i did every thing, searched every where to find out how to reach the maximum real speed for the processor(3.1GHZ) i didn’t find any answer(and i searched in intel support for turbo boost and i contacted with them and we did a diagnose for the processor it passed fix) , i hope if you can help me with that and thank you vary much.

  20. Emiliano

    June 2, 2016 at 3:14 pm

    Hello man im thinking of buying this laptop (
    For render and gaming and everyday use… it comes with a 4G video graphic radeon card, 8G RAM,and I think is a nice deal….
    What do you think is a good purchase???
    Regards :)

    • Andrei Girbea

      June 2, 2016 at 3:39 pm

      The Dell 5559 is a very solid pick. Alternatives are the Asus Gl552VW, Acer VN7-592G and MSI has one as well. But these might be more expensive than the Dell.

  21. Ben

    June 11, 2016 at 2:35 am

    i bought the new laptop lenovo ideapad 300 with the processor celeron faking slow jaja pls help me. I want to upgraded this laptop processor celeron to 5i 6200U or 6500U. Isnt posible to upgraded??

  22. AJ

    June 14, 2016 at 11:05 am

    What do you think of the Asus Vivobook 4K (VM590U) vs Asus ROG GL552JX?
    The former has a 6th-gen i7 6500U while the latter has the 4th-gen i7 4750HQ.

    Which one will be sufficient in heavily running Photoshop and light usage of video editing program? Or browser with hundreds of tabs open?

    I know that the quad core-equipped laptop has the edge, but will there be a performance gain given the generations that each CPU belong to?

    Your insight will be appreciated.

    • Andrei Girbea

      June 14, 2016 at 2:11 pm

      I’d get the ROG, especially since it’s also paired with the ability to take more RAM and a faster dedicated graphics chip. I’d reckon they sell for the same price, since you’re considering one or the other?

      The ROG 5l552JX has a pretty fragile screen ensemble, I think that’s the version with a plastic lid cover, so that’s something to keep in mind. But it’s still a more powerful and overall better balanced product imo.

      • AJ

        June 14, 2016 at 4:21 pm

        here are the quick specs:

        ROG N550JX
        i7 4750HQ quad core (Haswell), 8GB RAM, GTX950M, FHD screen, 1TB HDD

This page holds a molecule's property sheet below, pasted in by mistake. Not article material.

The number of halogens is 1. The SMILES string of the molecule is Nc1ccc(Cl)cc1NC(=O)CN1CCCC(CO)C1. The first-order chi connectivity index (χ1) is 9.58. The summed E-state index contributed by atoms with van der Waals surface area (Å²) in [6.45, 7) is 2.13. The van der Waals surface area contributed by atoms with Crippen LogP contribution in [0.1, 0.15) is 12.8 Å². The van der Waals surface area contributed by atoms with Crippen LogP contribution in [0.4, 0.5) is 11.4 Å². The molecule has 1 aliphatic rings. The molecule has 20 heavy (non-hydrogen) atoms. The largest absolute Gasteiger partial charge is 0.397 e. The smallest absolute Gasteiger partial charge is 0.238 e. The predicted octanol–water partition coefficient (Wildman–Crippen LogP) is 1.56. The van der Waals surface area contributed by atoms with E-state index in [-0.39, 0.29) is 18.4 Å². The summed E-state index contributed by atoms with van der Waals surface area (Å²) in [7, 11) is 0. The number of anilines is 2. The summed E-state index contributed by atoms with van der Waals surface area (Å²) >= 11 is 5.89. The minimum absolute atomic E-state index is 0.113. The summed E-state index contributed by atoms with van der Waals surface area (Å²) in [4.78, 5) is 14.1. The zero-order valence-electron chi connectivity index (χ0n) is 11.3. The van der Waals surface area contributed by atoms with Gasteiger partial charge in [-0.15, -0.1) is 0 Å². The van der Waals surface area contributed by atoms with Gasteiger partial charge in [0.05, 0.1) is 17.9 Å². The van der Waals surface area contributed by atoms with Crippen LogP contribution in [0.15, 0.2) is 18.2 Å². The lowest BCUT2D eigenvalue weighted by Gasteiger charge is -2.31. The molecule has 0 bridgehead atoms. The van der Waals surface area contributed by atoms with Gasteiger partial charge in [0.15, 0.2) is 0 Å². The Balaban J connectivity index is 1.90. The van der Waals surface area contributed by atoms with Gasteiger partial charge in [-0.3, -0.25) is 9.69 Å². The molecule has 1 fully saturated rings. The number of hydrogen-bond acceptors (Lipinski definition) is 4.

VIVOBOOK VM590U
        i7 6500U dual core (skylake), 8GB RAM, GTX 940M, UHD IPS screen, 1TB HDD

        I listed the specs that I’m prioritizing. I’m leaning towards the ROG. But I’m a bit hesitant due to three things:
        1. I’m just not sure if it has an IPS screen.
        2. The ROG is also pricier by $200.
        3. For future-proofing, how will Haswell fare?

      • Andrei Girbea

        June 15, 2016 at 8:42 am

        You mentioned the GL552JX first, and now you’re listing the N550JX. If it’s the N550JX, then the CPU is going to help with extensive tasks, but I’m not that sure it’s actually worth $200 extra over then Vivobook.

        The Skylake processor is better at dealing with video content/encoding/decoding, but the Core i7-4750HQ is still a quad-core and will be faster with multitasking. I wouldn’t worry about the Haswell CPU not being futureproof.

        As a side note, it would help to find out what’s the panel ID for the UHD screen of the Vivobook, Asus had some flawed 4K panels on their laptops before, and since this is a budget option…

  23. AJ

    June 15, 2016 at 10:06 am

    I’m sorry about the confusion. I meant ROG GL552JX.
    I think I’m choosing Haswell quad over the Skylake duo.

    Information and reviews about the Vivobook VM590U is scarce. I guess it wasn’t given a wide release.

    The thing I have to do now id to find a Haswell-powered laptop with IPS screen. The sensible decision for me is to not gamble my money on the untested Vivobook.

    • Andrei Girbea

      June 15, 2016 at 1:00 pm

      IF the GL552JX gets the 1920 x 1080 px screen, that’s an IPS panel. THis is a very good review: , I haven’t tested the GL552JX here.

      I’d go for the ROG too.

      • AJ

        June 20, 2016 at 1:25 pm

        Hello Andrei.